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Athenaeum Jazz concluded its Spring series of concerts on May 23, with the Anthony Wilson Seasons Guitar Quartet in front of a nearly sold-out house at TSRI in La Jolla, shattering some expectations and succumbing to others in the process.

As a musical experiment, the pairing of four of the country's most virtuosic guitarists came off exceedingly well, primarily because Wilson's acute arranging skills kept things constantly evolving: each player got a chance to carry the melodies, craft a bass line, support the harmonic foundation or solo, more or less equally.

Wilson's clean acoustic sounding instrument led off a drastic retooling of Thelonious Monk's "Work," followed closely by Juilan Lage's more legato turn. Chico Pinheiro and Larry Koonse each traded solos while Wilson comped and Lage walked the bass. The only problem was that the arrangement was so expansive that aside from a few tell-tale intervals, it was hard to hear the Monk in it all.

Koonse introduced Carla Bley's "Jesus Maria," with an outstanding a cappella feature before the rest of the group contributed snatches of the melody, piecemeal, with lush chord-building and momentary dissonances adding to the experience.

Likewise, Lage's "Fake Standard," began alone with a fulsome intro that contained everything but the proverbial kitchen-sink before his associates joined in the processing of an infectious, lilting swing. Wilson turned in a particularly strong solo, saying more with less and making numerous blues connections along the way.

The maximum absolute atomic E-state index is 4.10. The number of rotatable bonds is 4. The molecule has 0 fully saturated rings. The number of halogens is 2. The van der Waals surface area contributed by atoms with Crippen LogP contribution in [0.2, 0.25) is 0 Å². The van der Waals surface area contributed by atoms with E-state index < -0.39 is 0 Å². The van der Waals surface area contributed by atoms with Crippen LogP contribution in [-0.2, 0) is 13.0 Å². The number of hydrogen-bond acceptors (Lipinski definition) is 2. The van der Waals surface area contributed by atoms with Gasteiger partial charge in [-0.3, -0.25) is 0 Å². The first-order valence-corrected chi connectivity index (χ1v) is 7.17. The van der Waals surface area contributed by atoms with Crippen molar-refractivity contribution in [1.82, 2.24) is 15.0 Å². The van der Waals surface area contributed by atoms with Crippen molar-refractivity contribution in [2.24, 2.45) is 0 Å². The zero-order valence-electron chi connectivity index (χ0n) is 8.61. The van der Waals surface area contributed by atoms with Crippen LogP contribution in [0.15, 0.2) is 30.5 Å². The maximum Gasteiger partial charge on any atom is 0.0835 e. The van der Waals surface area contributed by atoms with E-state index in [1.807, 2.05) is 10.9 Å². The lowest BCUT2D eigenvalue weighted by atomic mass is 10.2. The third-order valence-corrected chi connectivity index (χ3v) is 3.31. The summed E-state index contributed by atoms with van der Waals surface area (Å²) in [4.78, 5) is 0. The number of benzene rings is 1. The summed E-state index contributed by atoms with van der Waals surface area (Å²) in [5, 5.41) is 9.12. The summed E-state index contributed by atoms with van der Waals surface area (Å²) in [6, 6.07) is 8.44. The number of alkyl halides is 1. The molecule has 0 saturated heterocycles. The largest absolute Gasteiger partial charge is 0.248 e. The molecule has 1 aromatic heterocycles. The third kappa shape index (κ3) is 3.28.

This is the first time I had the chance to hear Pinheiro, so his feature on Monk's "Ask Me Now," was especially gratifying. Pinheiro strings staccato lines together so seamlessly, they become legato in practice, and his brief duet with Koonse was exhilarating except for his amplifier's tendency to distort when he struck a chord with any force behind it.

Wilson's tour-de-force composition "Seasons," closed the concert out, with strong, stair-stepped arpeggios characterizing "Winter," evolving into a sumptuous four-part harmony. "Spring," was the highlight, though, for me. Featuring ecstatic unison playing between two guitars while the others fulfilled harmonic and bass functions, "Spring," was the most completely satisfying realization of the project.

Ultimately, the narrow sonic range and lack of diverse timbre's may keep this ensemble from achieving the kind of lush expansion that we have come to expect from string quartet music or even same-instrument choirs, like the World Saxophone Quartet, for instance, but this concert represented a fresh concept that in its infancy-- (this was only their second gig) -- is loaded with potential.

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